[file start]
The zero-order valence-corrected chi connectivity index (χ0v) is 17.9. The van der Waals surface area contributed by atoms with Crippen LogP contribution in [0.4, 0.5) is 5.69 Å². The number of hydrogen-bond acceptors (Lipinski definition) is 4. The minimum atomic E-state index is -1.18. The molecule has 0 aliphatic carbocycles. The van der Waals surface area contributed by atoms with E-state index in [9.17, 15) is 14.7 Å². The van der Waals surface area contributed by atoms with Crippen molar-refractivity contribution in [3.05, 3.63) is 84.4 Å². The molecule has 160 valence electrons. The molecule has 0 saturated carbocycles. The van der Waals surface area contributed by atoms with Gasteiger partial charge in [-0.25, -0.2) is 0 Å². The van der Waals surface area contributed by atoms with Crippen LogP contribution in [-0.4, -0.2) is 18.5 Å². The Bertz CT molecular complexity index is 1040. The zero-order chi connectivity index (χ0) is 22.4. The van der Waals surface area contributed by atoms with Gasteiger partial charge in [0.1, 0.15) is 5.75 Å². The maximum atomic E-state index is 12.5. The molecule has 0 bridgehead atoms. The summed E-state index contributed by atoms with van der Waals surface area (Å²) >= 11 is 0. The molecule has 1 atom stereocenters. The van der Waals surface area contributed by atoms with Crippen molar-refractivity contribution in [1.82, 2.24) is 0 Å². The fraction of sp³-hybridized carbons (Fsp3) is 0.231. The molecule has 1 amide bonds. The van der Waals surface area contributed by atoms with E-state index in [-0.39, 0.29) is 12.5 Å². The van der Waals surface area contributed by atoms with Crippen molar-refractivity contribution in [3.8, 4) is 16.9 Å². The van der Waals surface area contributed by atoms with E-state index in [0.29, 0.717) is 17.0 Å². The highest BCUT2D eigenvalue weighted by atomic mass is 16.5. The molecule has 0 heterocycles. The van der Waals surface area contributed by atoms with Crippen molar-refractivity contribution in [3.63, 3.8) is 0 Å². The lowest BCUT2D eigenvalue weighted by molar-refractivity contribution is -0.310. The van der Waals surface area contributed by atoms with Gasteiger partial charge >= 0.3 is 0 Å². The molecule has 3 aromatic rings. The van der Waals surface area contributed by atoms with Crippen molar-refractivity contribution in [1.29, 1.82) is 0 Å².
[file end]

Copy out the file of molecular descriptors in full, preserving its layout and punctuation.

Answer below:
The zero-order valence-corrected chi connectivity index (χ0v) is 17.9. The van der Waals surface area contributed by atoms with Crippen LogP contribution in [0.4, 0.5) is 5.69 Å². The number of hydrogen-bond acceptors (Lipinski definition) is 4. The minimum atomic E-state index is -1.18. The molecule has 0 aliphatic carbocycles. The van der Waals surface area contributed by atoms with E-state index in [9.17, 15) is 14.7 Å². The van der Waals surface area contributed by atoms with Crippen molar-refractivity contribution in [3.05, 3.63) is 84.4 Å². The molecule has 160 valence electrons. The molecule has 0 saturated carbocycles. The van der Waals surface area contributed by atoms with Gasteiger partial charge in [-0.25, -0.2) is 0 Å². The van der Waals surface area contributed by atoms with Crippen LogP contribution in [-0.4, -0.2) is 18.5 Å². The Bertz CT molecular complexity index is 1040. The zero-order chi connectivity index (χ0) is 22.4. The van der Waals surface area contributed by atoms with Gasteiger partial charge in [0.1, 0.15) is 5.75 Å². The maximum atomic E-state index is 12.5. The molecule has 0 bridgehead atoms. The summed E-state index contributed by atoms with van der Waals surface area (Å²) >= 11 is 0. The molecule has 1 atom stereocenters. The van der Waals surface area contributed by atoms with Crippen molar-refractivity contribution in [1.82, 2.24) is 0 Å². The fraction of sp³-hybridized carbons (Fsp3) is 0.231. The molecule has 1 amide bonds. The van der Waals surface area contributed by atoms with E-state index in [-0.39, 0.29) is 12.5 Å². The van der Waals surface area contributed by atoms with Crippen molar-refractivity contribution in [3.8, 4) is 16.9 Å². The van der Waals surface area contributed by atoms with E-state index in [0.29, 0.717) is 17.0 Å². The highest BCUT2D eigenvalue weighted by atomic mass is 16.5. The molecule has 0 heterocycles. The van der Waals surface area contributed by atoms with Crippen molar-refractivity contribution in [3.63, 3.8) is 0 Å². The lowest BCUT2D eigenvalue weighted by molar-refractivity contribution is -0.310. The van der Waals surface area contributed by atoms with Gasteiger partial charge >= 0.3 is 0 Å². The molecule has 3 aromatic rings. The van der Waals surface area contributed by atoms with Crippen molar-refractivity contribution in [1.29, 1.82) is 0 Å².